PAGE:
Lawyers for the one white and two black plaintiffs recently filed the lawsuit in U.S. District Court alleging racial discrimination and retaliation within the department.
The lawsuit says former officer Brandon Ellis, who is black, was ordered to make at least 80 traffic stops a month and encouraged to get stops on the east side of Hobbs, where most residents are black or Latino.
The lawsuit claims Ellis was told he would be written up and could be placed on an improvement program or fired If he didn’t get more stops.
Court documents also say Ellis heard another officer use a racial slur, and they say former officer Vasshawn Robinson, who is black, was excluded during his training from eating lunch with white trainees.
Jeremy Artis, who is white, joined Ellis and Robinson in the lawsuit.
“Each plaintiff endured subsequent retaliatory actions for reporting racial discrimination and for associating with one another,” the lawsuit said.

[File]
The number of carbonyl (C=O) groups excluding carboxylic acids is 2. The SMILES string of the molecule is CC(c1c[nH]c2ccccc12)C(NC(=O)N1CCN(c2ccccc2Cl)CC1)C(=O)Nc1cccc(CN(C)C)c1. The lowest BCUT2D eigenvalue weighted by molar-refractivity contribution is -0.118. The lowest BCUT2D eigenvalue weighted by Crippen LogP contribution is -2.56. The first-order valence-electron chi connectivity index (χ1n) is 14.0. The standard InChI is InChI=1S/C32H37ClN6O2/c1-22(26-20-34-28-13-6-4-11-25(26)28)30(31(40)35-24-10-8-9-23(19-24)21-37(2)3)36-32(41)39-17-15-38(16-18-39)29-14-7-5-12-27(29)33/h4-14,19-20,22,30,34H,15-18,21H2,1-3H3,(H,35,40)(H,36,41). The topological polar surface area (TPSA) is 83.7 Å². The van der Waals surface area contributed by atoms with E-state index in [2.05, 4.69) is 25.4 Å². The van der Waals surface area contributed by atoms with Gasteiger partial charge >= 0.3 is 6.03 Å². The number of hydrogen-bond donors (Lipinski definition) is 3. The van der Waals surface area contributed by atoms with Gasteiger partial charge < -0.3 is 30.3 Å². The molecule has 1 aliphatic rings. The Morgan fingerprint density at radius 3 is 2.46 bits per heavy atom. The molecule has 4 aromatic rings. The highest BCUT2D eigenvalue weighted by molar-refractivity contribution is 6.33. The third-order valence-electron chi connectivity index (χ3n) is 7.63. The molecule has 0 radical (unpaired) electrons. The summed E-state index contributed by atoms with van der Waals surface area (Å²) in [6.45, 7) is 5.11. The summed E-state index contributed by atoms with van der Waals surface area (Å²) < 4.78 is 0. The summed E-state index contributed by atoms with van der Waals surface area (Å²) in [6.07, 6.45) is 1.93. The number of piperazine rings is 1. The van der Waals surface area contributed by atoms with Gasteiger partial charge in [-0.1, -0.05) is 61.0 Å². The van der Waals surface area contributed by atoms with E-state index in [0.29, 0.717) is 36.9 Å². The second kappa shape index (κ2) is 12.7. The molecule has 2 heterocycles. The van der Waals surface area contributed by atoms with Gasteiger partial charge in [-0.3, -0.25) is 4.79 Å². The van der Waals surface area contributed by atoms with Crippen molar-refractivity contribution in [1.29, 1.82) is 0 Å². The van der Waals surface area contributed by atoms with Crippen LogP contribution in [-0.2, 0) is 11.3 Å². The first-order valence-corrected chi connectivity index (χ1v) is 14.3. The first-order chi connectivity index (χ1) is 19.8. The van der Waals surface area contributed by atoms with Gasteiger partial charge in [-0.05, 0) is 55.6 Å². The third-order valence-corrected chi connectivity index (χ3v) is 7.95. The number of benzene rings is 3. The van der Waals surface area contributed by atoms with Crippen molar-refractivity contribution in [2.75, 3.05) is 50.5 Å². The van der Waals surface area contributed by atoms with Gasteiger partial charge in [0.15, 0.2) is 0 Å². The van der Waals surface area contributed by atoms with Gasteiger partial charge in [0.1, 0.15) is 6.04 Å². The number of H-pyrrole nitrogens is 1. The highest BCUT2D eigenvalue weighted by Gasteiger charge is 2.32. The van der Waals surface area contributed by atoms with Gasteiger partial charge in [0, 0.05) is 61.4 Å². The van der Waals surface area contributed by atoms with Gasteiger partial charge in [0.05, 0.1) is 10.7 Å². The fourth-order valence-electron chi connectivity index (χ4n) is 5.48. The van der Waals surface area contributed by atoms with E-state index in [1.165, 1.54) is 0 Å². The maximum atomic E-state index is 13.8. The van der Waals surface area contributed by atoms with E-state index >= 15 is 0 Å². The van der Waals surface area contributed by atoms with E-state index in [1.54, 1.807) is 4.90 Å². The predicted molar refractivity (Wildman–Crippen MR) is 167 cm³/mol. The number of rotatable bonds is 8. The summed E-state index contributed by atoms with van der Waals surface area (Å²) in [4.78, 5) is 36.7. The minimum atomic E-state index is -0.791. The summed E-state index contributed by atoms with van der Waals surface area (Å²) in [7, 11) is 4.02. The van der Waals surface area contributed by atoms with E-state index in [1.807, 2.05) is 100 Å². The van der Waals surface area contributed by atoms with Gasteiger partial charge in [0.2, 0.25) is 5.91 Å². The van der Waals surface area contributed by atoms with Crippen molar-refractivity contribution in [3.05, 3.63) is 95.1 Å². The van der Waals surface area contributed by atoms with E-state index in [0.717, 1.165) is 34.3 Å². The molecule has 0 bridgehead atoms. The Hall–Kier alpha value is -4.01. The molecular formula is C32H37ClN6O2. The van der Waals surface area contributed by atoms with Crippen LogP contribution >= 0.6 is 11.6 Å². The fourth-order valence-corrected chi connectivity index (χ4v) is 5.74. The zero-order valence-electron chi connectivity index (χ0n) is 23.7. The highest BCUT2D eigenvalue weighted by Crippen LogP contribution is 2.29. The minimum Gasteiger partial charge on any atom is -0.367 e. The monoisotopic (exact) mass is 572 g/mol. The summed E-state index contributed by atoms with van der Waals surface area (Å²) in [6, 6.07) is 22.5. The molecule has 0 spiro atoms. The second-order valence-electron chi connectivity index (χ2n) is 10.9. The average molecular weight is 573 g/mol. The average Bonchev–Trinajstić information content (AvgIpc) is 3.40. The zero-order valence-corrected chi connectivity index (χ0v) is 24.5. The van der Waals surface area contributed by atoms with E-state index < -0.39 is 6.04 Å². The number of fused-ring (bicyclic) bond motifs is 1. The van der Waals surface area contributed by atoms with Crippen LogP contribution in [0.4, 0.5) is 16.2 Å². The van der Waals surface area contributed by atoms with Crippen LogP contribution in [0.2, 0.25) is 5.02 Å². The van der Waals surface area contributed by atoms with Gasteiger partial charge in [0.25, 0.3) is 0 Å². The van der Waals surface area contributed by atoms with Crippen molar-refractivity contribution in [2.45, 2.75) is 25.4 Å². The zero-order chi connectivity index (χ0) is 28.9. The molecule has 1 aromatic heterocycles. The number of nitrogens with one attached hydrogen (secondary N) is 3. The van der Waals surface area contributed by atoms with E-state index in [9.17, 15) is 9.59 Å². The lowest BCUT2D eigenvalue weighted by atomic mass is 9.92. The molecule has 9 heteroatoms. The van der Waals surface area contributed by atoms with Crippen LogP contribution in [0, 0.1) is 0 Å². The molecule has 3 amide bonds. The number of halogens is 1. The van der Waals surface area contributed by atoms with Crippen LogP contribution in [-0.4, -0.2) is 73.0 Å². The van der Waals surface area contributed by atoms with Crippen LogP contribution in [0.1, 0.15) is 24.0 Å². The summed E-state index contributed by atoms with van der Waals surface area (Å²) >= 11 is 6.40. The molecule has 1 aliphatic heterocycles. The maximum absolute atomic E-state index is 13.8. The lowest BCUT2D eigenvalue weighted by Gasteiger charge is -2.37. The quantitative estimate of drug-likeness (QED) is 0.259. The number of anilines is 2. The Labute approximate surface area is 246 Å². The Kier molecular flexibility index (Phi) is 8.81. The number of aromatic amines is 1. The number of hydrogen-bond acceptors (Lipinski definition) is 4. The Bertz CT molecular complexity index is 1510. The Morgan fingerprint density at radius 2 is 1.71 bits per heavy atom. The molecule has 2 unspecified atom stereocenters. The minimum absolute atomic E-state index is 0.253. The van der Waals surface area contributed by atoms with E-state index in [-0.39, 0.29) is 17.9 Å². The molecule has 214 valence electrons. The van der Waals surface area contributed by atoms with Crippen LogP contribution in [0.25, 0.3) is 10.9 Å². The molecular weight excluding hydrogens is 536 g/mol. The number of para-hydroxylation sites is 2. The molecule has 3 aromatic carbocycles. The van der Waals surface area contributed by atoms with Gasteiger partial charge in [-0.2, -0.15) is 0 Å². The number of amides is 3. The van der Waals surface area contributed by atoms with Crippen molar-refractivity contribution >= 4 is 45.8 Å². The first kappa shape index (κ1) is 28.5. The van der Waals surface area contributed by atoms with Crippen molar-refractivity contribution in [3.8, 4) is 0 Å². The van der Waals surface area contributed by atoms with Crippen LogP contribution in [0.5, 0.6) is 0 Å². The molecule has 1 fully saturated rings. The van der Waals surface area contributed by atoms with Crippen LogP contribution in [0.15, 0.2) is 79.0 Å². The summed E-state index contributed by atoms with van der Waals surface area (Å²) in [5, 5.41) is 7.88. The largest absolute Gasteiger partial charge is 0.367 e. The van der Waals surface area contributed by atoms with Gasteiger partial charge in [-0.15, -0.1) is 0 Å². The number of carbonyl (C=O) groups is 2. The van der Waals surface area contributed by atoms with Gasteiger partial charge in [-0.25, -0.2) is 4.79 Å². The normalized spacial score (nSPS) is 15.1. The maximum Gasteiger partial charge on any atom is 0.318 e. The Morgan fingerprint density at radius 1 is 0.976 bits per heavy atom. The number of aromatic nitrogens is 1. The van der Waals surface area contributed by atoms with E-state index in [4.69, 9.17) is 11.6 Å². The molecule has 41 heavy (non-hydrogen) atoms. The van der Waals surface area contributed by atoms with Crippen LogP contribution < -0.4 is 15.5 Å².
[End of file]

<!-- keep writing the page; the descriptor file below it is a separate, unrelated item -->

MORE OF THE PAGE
The situation led the officers to seek employment elsewhere, the lawsuit claims.
In a statement, the city of Hobbs said it had not been notified of the lawsuit.
“Once the parties have been served, the specific allegations will be appropriately reviewed and a response will occur,” the city said.
The city also said allegations of policy violations are taken seriously.
“The Hobbs Police Department has worked hard through numerous community partnerships and programs to grow relationships in our community between the department and our citizens,” the statement said. “It is unfortunate that the individuals, along with this law firm, have chosen this path to paint the Hobbs Police Department in such a negative light.”
Albuquerque civil rights attorney Shannon Kennedy, who is representing the former officers, told the Hobbs News-Sun that they now work for the Lea County Sheriff’s Office.
“The purpose of this lawsuit is more than just recognizing that these three men were targeted – it’s saying, ‘hey, how do we move forward as a community and a country’ so that police departments can actually do effective, constitutional community policing,” Kennedy told the newspaper.